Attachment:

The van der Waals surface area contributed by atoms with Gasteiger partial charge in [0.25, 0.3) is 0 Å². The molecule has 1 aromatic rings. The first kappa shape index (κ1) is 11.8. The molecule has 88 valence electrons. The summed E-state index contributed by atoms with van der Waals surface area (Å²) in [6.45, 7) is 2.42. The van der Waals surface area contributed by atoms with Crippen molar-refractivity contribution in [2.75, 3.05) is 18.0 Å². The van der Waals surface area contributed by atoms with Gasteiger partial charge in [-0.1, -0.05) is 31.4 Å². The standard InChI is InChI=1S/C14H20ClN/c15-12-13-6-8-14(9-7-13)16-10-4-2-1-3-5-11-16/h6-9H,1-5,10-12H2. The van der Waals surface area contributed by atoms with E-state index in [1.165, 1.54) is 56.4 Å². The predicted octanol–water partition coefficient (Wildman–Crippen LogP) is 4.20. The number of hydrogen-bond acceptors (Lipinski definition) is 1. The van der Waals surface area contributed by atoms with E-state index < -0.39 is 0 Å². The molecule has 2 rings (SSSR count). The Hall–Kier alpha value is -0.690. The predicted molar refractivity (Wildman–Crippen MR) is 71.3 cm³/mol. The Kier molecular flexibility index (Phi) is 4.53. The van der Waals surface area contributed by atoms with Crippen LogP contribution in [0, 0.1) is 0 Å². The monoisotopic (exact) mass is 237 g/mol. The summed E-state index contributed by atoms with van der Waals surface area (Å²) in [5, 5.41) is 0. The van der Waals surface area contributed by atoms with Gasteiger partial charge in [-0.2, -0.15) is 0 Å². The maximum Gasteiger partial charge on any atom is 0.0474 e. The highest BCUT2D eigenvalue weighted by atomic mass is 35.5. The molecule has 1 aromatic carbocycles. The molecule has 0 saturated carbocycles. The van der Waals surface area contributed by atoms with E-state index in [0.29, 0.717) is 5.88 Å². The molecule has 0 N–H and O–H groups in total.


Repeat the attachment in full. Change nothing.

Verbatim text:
The van der Waals surface area contributed by atoms with Gasteiger partial charge in [0.25, 0.3) is 0 Å². The molecule has 1 aromatic rings. The first kappa shape index (κ1) is 11.8. The molecule has 88 valence electrons. The summed E-state index contributed by atoms with van der Waals surface area (Å²) in [6.45, 7) is 2.42. The van der Waals surface area contributed by atoms with Crippen molar-refractivity contribution in [2.75, 3.05) is 18.0 Å². The van der Waals surface area contributed by atoms with Gasteiger partial charge in [-0.1, -0.05) is 31.4 Å². The standard InChI is InChI=1S/C14H20ClN/c15-12-13-6-8-14(9-7-13)16-10-4-2-1-3-5-11-16/h6-9H,1-5,10-12H2. The van der Waals surface area contributed by atoms with E-state index in [1.165, 1.54) is 56.4 Å². The predicted octanol–water partition coefficient (Wildman–Crippen LogP) is 4.20. The number of hydrogen-bond acceptors (Lipinski definition) is 1. The van der Waals surface area contributed by atoms with E-state index < -0.39 is 0 Å². The molecule has 2 rings (SSSR count). The Hall–Kier alpha value is -0.690. The predicted molar refractivity (Wildman–Crippen MR) is 71.3 cm³/mol. The Kier molecular flexibility index (Phi) is 4.53. The van der Waals surface area contributed by atoms with Crippen LogP contribution in [0, 0.1) is 0 Å². The monoisotopic (exact) mass is 237 g/mol. The summed E-state index contributed by atoms with van der Waals surface area (Å²) in [5, 5.41) is 0. The van der Waals surface area contributed by atoms with Gasteiger partial charge in [-0.2, -0.15) is 0 Å². The maximum Gasteiger partial charge on any atom is 0.0474 e. The highest BCUT2D eigenvalue weighted by atomic mass is 35.5. The molecule has 1 aromatic carbocycles. The molecule has 0 saturated carbocycles. The van der Waals surface area contributed by atoms with E-state index in [0.29, 0.717) is 5.88 Å². The molecule has 0 N–H and O–H groups in total.